There's been a lot of talk about the need to think big, to build big, to reopen with grand plans and big ideas.
But sometimes, making smaller moves might have an even more significant impact, both in the short term as the region emerges from the coronavirus pandemic, and in the long term.
That includes Nassau County Executive Laura Curran’s plan to streamline the permitting process involved in shutting county roads to traffic. Curran noted Thursday that “at least a couple dozen” of Nassau’s downtowns stretch down a county road, including Farmingdale, Roslyn, Great Neck and Valley Stream. Previously, if a village sought to have one of those stretches closed, a complicated, bureaucratic process ensued.
Now, Curran is making it simpler for villages to close a road along their commercial centers, for additional outdoor seating and space for restaurants and other businesses, or for more pedestrian traffic.
It’s a good idea, one that towns and villages without county roads could emulate, and one that Suffolk County should consider as well.
Meanwhile, Suffolk County Executive Steve Bellone announced plans to issue an order that would allow the county health department to provide an automatic approval for restaurants to expand into outdoor dining once they receive local approval.
It’s too bad such streamlining didn’t happen long ago, and that it took a pandemic’s devastating economic impact to encourage government officials to start thinking about how to make doing business on Long Island simpler.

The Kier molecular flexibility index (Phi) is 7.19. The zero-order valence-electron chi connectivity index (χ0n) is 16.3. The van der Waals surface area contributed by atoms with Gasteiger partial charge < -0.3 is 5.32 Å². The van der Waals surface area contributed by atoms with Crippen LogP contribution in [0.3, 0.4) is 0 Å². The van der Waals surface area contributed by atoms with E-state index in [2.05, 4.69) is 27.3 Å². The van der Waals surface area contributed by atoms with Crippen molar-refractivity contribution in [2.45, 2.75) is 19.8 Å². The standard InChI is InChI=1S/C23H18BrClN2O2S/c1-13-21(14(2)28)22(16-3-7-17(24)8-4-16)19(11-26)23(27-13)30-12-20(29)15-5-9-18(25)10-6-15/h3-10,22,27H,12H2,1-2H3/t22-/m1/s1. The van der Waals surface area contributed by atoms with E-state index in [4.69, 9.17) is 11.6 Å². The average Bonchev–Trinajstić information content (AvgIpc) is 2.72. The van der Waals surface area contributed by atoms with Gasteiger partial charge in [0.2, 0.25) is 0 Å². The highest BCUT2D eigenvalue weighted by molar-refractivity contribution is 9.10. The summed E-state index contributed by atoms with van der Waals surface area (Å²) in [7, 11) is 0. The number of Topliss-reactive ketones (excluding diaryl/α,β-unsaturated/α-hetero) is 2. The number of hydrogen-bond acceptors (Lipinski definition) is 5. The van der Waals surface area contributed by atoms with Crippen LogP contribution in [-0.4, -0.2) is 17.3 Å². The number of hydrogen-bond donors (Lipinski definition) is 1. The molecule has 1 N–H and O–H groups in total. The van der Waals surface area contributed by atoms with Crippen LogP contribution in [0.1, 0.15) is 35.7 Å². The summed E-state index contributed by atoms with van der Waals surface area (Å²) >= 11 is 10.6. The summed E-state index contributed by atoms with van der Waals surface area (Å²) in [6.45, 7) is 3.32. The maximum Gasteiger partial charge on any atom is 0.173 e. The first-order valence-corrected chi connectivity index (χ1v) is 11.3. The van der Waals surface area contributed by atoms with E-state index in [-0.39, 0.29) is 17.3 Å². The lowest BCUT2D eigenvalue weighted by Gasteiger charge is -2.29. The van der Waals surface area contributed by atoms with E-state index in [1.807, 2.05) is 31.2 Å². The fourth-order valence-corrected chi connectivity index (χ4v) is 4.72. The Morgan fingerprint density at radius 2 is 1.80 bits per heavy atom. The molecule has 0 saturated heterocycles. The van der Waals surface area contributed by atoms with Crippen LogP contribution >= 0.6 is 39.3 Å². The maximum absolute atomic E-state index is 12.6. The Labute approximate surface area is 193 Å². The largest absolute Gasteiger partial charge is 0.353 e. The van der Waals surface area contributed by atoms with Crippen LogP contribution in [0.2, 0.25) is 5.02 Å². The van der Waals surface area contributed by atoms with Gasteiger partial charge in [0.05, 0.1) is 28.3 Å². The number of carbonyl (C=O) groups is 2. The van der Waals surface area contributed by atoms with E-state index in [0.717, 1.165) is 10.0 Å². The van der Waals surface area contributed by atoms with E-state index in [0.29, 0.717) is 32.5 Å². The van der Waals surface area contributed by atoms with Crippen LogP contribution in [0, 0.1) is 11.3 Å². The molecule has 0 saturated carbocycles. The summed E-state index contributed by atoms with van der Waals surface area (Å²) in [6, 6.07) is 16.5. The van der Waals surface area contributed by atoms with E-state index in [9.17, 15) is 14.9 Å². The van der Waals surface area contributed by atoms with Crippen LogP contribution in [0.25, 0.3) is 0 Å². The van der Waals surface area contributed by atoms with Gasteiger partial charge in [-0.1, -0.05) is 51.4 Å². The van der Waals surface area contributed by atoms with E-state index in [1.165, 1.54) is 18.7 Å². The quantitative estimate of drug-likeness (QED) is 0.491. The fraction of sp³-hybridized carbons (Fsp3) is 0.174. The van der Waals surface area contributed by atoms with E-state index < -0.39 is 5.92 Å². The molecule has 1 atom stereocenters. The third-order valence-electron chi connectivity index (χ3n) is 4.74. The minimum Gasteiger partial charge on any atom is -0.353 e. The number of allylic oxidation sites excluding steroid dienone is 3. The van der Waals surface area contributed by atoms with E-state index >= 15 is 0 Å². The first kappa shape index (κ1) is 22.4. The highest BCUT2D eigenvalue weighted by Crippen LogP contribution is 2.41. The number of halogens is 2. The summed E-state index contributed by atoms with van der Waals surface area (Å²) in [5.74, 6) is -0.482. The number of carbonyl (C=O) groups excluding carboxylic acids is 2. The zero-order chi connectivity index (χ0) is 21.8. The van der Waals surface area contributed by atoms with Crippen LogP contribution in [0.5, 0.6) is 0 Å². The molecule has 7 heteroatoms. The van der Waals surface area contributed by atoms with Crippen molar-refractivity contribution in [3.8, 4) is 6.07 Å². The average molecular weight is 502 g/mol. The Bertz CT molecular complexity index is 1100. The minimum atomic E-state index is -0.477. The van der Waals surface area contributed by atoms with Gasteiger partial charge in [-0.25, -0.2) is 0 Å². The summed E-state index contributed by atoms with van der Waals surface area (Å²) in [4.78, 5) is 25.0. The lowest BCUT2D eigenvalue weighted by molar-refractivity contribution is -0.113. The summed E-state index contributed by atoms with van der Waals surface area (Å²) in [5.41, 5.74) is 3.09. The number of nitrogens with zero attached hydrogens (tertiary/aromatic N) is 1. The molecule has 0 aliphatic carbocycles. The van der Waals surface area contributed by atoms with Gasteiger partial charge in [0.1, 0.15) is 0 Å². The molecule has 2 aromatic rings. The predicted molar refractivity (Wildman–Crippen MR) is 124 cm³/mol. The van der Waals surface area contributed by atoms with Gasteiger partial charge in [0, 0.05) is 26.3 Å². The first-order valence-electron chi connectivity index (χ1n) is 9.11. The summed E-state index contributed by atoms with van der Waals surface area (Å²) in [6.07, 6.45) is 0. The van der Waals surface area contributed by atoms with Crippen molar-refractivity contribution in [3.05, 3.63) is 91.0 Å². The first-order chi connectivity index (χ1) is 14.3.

Think about what could happen if the Island’s multitudinous local governments took similar steps to cut the red tape that has crisscrossed and tangled Nassau and Suffolk for decades. Anything that would make reopening easier, more productive, and more economically successful should be considered permanently.
These changes could have a long-lasting, positive effect on Long Island’s economy — and it’s likely that municipalities will learn quickly that much of the bureaucracy they’ve created and taxed property owners to support was unnecessary.
Town supervisors, for instance, already suggest that services that have moved online should stay online, and that being able to pay for items like beach passes on a drive-thru basis will remain in place. They’ve also discussed continuing some meetings on platforms like Zoom. That could be a way to get more residents involved, and save time and money, too.
Such simplifying efforts should extend to the development world as well. If there are ways to make site plan, zoning and other approvals easier and faster as we build in the months to come, towns and villages should make it happen. Among what’s possible: combining planning and zoning meetings, or putting more definitive time frames on the process.
County, town and village officials have a chance to learn from one another. They’ll likely find that even amid such a difficult situation, there’s an opportunity to think differently about the way Long Island always has operated. Even the smallest of changes could make a big difference in the months and years to come.
— The editorial board